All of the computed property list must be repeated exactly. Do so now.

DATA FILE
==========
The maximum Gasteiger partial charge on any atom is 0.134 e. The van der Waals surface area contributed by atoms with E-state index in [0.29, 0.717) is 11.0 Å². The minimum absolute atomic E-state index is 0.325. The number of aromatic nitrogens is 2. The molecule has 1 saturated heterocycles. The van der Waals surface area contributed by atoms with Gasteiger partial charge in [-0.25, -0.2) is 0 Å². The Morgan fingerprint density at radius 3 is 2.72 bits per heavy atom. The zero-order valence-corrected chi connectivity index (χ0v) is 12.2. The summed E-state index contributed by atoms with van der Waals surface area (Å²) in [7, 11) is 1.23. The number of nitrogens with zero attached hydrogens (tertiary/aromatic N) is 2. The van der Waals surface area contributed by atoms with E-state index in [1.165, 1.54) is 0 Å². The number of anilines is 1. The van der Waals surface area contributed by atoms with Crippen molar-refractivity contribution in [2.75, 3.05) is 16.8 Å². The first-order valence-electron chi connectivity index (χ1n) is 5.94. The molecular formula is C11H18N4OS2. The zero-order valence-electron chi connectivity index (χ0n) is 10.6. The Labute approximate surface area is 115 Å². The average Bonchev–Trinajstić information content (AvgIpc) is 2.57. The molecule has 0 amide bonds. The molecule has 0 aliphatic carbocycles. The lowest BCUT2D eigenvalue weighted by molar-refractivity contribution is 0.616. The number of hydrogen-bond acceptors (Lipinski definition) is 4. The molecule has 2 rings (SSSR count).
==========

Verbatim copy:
The maximum Gasteiger partial charge on any atom is 0.134 e. The van der Waals surface area contributed by atoms with E-state index in [0.29, 0.717) is 11.0 Å². The minimum absolute atomic E-state index is 0.325. The number of aromatic nitrogens is 2. The molecule has 1 saturated heterocycles. The van der Waals surface area contributed by atoms with Gasteiger partial charge in [-0.25, -0.2) is 0 Å². The Morgan fingerprint density at radius 3 is 2.72 bits per heavy atom. The zero-order valence-corrected chi connectivity index (χ0v) is 12.2. The summed E-state index contributed by atoms with van der Waals surface area (Å²) in [7, 11) is 1.23. The number of nitrogens with zero attached hydrogens (tertiary/aromatic N) is 2. The van der Waals surface area contributed by atoms with E-state index in [1.165, 1.54) is 0 Å². The number of anilines is 1. The van der Waals surface area contributed by atoms with Crippen molar-refractivity contribution in [2.75, 3.05) is 16.8 Å². The first-order valence-electron chi connectivity index (χ1n) is 5.94. The molecular formula is C11H18N4OS2. The zero-order valence-electron chi connectivity index (χ0n) is 10.6. The Labute approximate surface area is 115 Å². The average Bonchev–Trinajstić information content (AvgIpc) is 2.57. The molecule has 0 amide bonds. The molecule has 0 aliphatic carbocycles. The lowest BCUT2D eigenvalue weighted by molar-refractivity contribution is 0.616. The number of hydrogen-bond acceptors (Lipinski definition) is 4. The molecule has 2 rings (SSSR count).